Vaccine delivers a boost to T cell therapy

6 Jul 2023
Vaccine delivers a boost to T cell therapy

Engineering T cells to destroy cancer cells has shown success in treating some types of cancer, such as leukaemia and lymphoma.

However, it hasn’t worked as well for solid tumours.

One reason for this lack of success is that the T cells target only one antigen (a target protein found on the tumours); if some of the tumour cells don’t express that antigen, they can escape the T cell attack.

MIT researchers have now found a way to overcome that obstacle, using a vaccine that boosts the response of engineered T cells, known as chimeric antigen receptor (CAR) T cells, and also helps the immune system generate new T cells that target other tumour antigens.

 In studies in mice, the researchers found that this approach made it much more likely that tumours could be eradicated.

“This vaccine boosting appears to drive a process called antigen spreading, wherein your own immune system collaborates with engineered CAR T cells to reject tumours in which not all of the cells express the antigen targeted by the CAR T cells,” says Darrell Irvine, the Underwood-Prescott Professor with appointments in MIT’s departments of Biological Engineering and of Materials Science and Engineering, and a member of MIT’s Koch Institute for Integrative Cancer Research and the Ragon Institute of MGH, MIT, and Harvard.

Irvine is the senior author of the study, which appears today in Cell.

The lead author of the paper is Leyuan Ma, a former postdoc at the Koch Institute and currently an assistant professor of pathology and laboratory medicine at the University of Pennsylvania School of Medicine.

Engineered T cells

The U.S. Food and Drug Administration has approved several types of T cell treatments for blood cancers. These treatments are based on CAR-T cells, which are engineered to display receptors that can recognise a specific antigen found on cancer cells.

To try to adapt this kind of treatment to glioblastoma, a type of brain cancer, researchers have designed CAR-T cells that target a mutated version of the EGFR receptor.

However, not all glioblastoma cells express this antigen, and when attacked by CAR-T cells, some glioblastoma cells respond by halting production of the target antigen.

In a 2019 study, Irvine and his colleagues enhanced CAR-T cells’ effectiveness against glioblastoma by delivering a vaccine to mice shortly after the engineered T cells were administered.

This vaccine, which carries the same antigen targeted by the CAR-T cells, is taken up by immune cells in the lymph nodes, where the CAR-T cells are exposed to it.

In that study, the researchers found that this vaccine boost not only helped the engineered CAR-T cells attack tumours, but it had another, unexpected effect: It helped to generate host T cells that target other tumour antigens.

This phenomenon, known as “antigen spreading,” is desirable because it creates populations of T cells that, working together, can fully eradicate tumours and prevent tumour regrowth.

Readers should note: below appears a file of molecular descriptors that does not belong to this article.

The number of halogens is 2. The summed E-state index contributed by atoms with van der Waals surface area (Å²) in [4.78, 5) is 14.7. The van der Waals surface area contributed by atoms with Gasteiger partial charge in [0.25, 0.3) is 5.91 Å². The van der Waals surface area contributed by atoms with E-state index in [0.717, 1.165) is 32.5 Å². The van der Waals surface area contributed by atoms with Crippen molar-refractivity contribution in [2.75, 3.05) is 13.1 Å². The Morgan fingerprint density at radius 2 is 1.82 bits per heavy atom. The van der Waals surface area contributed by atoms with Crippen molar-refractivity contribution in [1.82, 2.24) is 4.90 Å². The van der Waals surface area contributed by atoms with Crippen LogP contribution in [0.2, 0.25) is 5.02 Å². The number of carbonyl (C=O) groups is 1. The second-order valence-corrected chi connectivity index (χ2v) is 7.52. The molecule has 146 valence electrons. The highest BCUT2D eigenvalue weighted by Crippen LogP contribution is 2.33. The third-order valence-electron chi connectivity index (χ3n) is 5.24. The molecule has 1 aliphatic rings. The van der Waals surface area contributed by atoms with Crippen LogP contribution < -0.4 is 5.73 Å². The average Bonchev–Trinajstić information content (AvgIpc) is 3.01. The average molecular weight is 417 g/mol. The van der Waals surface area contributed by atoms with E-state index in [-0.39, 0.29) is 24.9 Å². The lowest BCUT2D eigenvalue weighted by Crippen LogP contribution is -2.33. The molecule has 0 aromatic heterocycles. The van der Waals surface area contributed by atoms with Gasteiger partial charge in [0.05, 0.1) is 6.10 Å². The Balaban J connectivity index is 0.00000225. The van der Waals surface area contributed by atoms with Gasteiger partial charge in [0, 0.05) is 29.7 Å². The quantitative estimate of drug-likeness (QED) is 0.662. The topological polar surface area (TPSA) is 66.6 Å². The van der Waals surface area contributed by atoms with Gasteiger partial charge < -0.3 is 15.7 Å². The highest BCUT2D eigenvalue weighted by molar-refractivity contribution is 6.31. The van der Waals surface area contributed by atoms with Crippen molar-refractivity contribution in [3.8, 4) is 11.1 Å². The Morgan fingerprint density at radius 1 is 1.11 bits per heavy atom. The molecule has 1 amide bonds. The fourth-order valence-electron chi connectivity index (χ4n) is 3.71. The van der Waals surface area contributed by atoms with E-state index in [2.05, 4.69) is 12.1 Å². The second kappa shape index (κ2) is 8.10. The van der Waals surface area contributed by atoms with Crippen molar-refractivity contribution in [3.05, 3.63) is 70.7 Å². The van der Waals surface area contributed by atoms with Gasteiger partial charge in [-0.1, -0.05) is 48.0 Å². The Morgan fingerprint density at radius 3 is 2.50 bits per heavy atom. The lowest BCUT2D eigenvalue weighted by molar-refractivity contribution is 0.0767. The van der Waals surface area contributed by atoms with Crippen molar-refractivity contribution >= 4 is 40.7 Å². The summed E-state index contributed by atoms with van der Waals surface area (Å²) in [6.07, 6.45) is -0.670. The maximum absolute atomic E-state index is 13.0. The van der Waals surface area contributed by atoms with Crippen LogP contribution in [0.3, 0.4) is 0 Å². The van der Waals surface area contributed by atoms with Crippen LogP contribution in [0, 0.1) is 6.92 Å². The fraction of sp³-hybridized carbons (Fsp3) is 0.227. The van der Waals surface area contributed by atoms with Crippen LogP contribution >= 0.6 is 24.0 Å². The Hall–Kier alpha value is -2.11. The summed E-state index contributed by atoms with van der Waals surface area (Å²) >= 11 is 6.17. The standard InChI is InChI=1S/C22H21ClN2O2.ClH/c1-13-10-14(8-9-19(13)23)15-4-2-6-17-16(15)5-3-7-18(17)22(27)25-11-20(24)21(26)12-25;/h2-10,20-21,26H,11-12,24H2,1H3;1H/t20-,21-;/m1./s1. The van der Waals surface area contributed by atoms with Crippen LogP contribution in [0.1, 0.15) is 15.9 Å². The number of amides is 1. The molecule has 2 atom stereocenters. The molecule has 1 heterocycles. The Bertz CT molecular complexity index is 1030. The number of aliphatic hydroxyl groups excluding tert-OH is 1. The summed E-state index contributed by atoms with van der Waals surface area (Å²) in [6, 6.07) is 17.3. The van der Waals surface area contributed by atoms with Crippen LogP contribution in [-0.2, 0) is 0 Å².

“That would be exactly the kind of thing that could help you deal with the antigen heterogeneity of solid tumours, because if you primed host T-cells to attack other antigens, they may be able to come in and kill the tumour cells that your CAR-T cells cannot,” Irvine says.

An immune boost

In their new study, the researchers wanted to explore how that additional T-cell response becomes activated.

They used the same type of CAR-T cells from their 2019 study, which are engineered to target mutant EGFR, and the same vaccine.

The mice in the study were given two doses of the vaccine, one week apart.

The researchers found that in these boosted mice, metabolic changes occurred in the CAR-T cells that increased their production of interferon gamma, a cytokine that helps stimulate a strong immune response.

This helps the T cells to overcome the immunosuppressive environment of the tumour, which normally shuts down any T cells in the vicinity.

As the CAR-T cells killed tumour cells expressing the target antigen, host T cells (not the engineered CAR-T cells) encountered other antigens from those tumour cells, stimulating those host T cells to target those antigens and help destroy tumour cells.

Without that host T cell response, the researchers found, tumours would regrow even if the CAR-T cells destroyed most of the original tumour cells.

This happens because tumour cells treated with CAR-T cells often stop producing the antigen targeted by the engineered cells, allowing them to evade those cells.

Tumour eradication

The researchers then tested their approach in mice with tumours that had different levels of the target antigen.

They found that even in tumours where only 50 percent of the tumour cells expressed the target antigen, about 25 percent of the tumours could still be eradicated, by a combination of CAR-T cells and host T-cells.

The success rate was higher for tumours with greater levels of the target antigen.

When 80 percent of the tumour cells expressed the antigen targeted by CAR-T cells, tumours were eliminated in about 80 percent of the mice.

The technology used in this study has been licenced to a company called Elicio Therapeutics, which is working on developing it for potential testing in patients.

In this study, the researchers focused on glioblastoma and melanoma, but they believe it could potentially be used to combat other types of cancer as well.

“In principle, this should apply to any solid tumour where you have generated a CAR T-cell that could target it,” Irvine says.

The researchers are also working on ways to adapt CAR-T cell therapy so that it can be used to attack tumours for which no targetable antigens have been identified.

Source: Massachusetts Institute of Technology